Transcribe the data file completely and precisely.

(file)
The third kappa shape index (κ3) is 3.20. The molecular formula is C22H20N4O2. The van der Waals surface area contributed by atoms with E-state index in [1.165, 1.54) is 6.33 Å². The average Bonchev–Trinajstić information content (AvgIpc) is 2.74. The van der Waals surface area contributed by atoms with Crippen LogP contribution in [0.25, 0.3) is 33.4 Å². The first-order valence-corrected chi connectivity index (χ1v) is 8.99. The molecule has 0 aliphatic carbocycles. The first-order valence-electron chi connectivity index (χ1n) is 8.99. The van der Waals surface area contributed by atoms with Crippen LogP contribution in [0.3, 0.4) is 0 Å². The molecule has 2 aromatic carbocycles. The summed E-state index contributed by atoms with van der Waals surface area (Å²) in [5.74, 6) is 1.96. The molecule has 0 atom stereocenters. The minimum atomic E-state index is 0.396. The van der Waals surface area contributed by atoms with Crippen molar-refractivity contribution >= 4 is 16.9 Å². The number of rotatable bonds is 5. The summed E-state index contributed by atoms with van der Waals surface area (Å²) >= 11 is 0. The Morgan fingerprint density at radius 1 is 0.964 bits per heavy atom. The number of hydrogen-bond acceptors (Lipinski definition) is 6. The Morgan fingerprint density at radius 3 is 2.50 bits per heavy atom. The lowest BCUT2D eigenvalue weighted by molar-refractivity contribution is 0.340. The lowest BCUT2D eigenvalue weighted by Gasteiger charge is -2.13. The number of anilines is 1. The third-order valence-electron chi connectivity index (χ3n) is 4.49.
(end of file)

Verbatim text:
The third kappa shape index (κ3) is 3.20. The molecular formula is C22H20N4O2. The van der Waals surface area contributed by atoms with E-state index in [1.165, 1.54) is 6.33 Å². The average Bonchev–Trinajstić information content (AvgIpc) is 2.74. The van der Waals surface area contributed by atoms with Crippen LogP contribution in [0.25, 0.3) is 33.4 Å². The first-order valence-corrected chi connectivity index (χ1v) is 8.99. The molecule has 0 aliphatic carbocycles. The first-order valence-electron chi connectivity index (χ1n) is 8.99. The van der Waals surface area contributed by atoms with Crippen LogP contribution in [0.3, 0.4) is 0 Å². The molecule has 2 aromatic carbocycles. The summed E-state index contributed by atoms with van der Waals surface area (Å²) in [5.74, 6) is 1.96. The molecule has 0 atom stereocenters. The minimum atomic E-state index is 0.396. The van der Waals surface area contributed by atoms with Crippen molar-refractivity contribution >= 4 is 16.9 Å². The number of rotatable bonds is 5. The summed E-state index contributed by atoms with van der Waals surface area (Å²) >= 11 is 0. The Morgan fingerprint density at radius 1 is 0.964 bits per heavy atom. The number of hydrogen-bond acceptors (Lipinski definition) is 6. The Morgan fingerprint density at radius 3 is 2.50 bits per heavy atom. The lowest BCUT2D eigenvalue weighted by molar-refractivity contribution is 0.340. The lowest BCUT2D eigenvalue weighted by Gasteiger charge is -2.13. The number of anilines is 1. The third-order valence-electron chi connectivity index (χ3n) is 4.49.